Wesfarmers Ltd (ASX: WES) will retain a 15% stake in Coles and own 50% of Flybuys following the ASX-listing of the supermarket’s division.
In March, Australia’s largest retailer announced its intention to sell Coles by listing its shares on the ASX. Wesfarmers also owns Bunnings Warehouse, Officeworks, Kmart and Target.
At the time, Wesfarmers’ CEO Rob Scott said the decision to separate Coles would free up capital for shareholders in both companies and allow Wesfarmers to focus on its higher growth businesses, such as Bunnings.
“The demerger will reposition the Group’s portfolio to target a higher capital weighting towards businesses with strong future earnings growth prospects,” Scott reiterated this morning.
Why is Wesfarmers planning to own 15%?
In an announcement to the ASX this morning, Wesfarmers clarified that it will retain 15% of Coles’ shares following the demerger in a bid to, “support strategic alignment” in marketing and customer loyalty.
The separate Coles business is expected to have $2 billion of net debt after the demerger and be able to maintain a “strong” Baa1/BBB+ credit rating. It will have access to $4 billion of bank facilities.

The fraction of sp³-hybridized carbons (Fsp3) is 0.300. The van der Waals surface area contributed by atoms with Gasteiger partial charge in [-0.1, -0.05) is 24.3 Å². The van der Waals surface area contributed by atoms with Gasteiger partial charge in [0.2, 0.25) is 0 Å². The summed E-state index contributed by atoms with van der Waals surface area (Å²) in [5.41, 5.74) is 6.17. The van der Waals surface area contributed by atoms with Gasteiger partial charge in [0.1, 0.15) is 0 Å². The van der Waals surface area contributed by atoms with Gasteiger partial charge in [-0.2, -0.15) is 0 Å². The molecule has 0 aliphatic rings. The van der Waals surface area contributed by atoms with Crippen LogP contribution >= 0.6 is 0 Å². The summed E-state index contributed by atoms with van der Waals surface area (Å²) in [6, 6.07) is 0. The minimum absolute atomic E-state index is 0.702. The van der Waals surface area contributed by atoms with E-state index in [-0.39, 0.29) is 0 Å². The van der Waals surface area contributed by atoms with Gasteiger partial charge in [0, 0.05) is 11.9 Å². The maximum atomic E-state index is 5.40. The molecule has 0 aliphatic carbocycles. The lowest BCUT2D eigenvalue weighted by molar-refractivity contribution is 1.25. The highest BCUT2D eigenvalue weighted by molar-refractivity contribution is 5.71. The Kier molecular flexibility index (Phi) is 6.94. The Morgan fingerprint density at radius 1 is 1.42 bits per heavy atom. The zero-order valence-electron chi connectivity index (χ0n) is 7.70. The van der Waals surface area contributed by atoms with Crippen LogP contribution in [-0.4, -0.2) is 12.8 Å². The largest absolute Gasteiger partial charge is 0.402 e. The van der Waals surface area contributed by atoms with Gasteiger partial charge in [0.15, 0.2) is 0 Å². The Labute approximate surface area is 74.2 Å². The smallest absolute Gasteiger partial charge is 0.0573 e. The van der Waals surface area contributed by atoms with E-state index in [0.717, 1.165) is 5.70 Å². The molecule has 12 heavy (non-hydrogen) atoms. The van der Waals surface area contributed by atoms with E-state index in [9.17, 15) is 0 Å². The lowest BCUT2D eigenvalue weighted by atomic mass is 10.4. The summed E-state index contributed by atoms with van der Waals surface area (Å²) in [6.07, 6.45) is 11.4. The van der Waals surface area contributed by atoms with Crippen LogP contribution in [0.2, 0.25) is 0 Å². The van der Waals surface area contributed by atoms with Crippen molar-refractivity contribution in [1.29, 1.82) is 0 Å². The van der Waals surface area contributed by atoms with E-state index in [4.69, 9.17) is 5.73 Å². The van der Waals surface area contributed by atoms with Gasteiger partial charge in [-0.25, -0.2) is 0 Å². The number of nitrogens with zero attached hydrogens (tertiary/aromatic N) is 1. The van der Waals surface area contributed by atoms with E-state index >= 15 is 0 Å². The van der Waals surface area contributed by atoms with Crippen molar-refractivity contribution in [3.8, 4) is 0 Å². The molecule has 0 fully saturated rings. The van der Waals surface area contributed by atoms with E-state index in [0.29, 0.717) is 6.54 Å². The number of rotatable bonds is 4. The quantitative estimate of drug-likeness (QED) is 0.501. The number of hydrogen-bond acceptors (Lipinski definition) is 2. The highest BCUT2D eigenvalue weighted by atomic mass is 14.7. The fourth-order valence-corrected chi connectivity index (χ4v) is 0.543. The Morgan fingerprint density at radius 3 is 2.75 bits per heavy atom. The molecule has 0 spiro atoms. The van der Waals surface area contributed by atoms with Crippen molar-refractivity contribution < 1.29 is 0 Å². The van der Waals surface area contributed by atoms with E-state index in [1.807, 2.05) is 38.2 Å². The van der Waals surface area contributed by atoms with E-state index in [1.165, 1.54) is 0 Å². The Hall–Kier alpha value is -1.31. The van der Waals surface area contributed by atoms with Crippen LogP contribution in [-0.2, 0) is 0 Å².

“Coles is well-positioned to be operated and owned separately, having established strong corporate infrastructure and management capabilities under Wesfarmers’ model of divisional autonomy,” Scott added.
Coles will aim to pay at least 80% of its profit back to shareholders as dividends.
As for Wesfarmers, Scott says the business will have a robust balance sheet, capable of pursuing higher returns on capital.
“The Group’s balance sheet will continue to be strong, preserving the capacity to act opportunistically and to invest in organic growth opportunities,” Scott said.
Previously, analysts at Citigroup estimated Wesfarmers could have as much as $12 billion in available cash and debt facilities, which it could use to pursue acquisitions.
CitiGroup analysts went so far as to say that paints business DuluxGroup Limited (ASX: DLX) or even airline Qantas Airways Limited (ASX: QAN) could be takeover targets.
However, Mr Scott said Wesfarmers’ current dividend policy will remain intact following the demerger, suggesting more of the same for long-running shareholders.
The Coles demerger is subject to approval from the board, shareholders and various regulatory bodies, Wesfarmers says. Nonetheless, the deal is expected to be completed in late November.
Wesfarmers shares were trading 1.2% lower on Wednesday, according to Google Finance.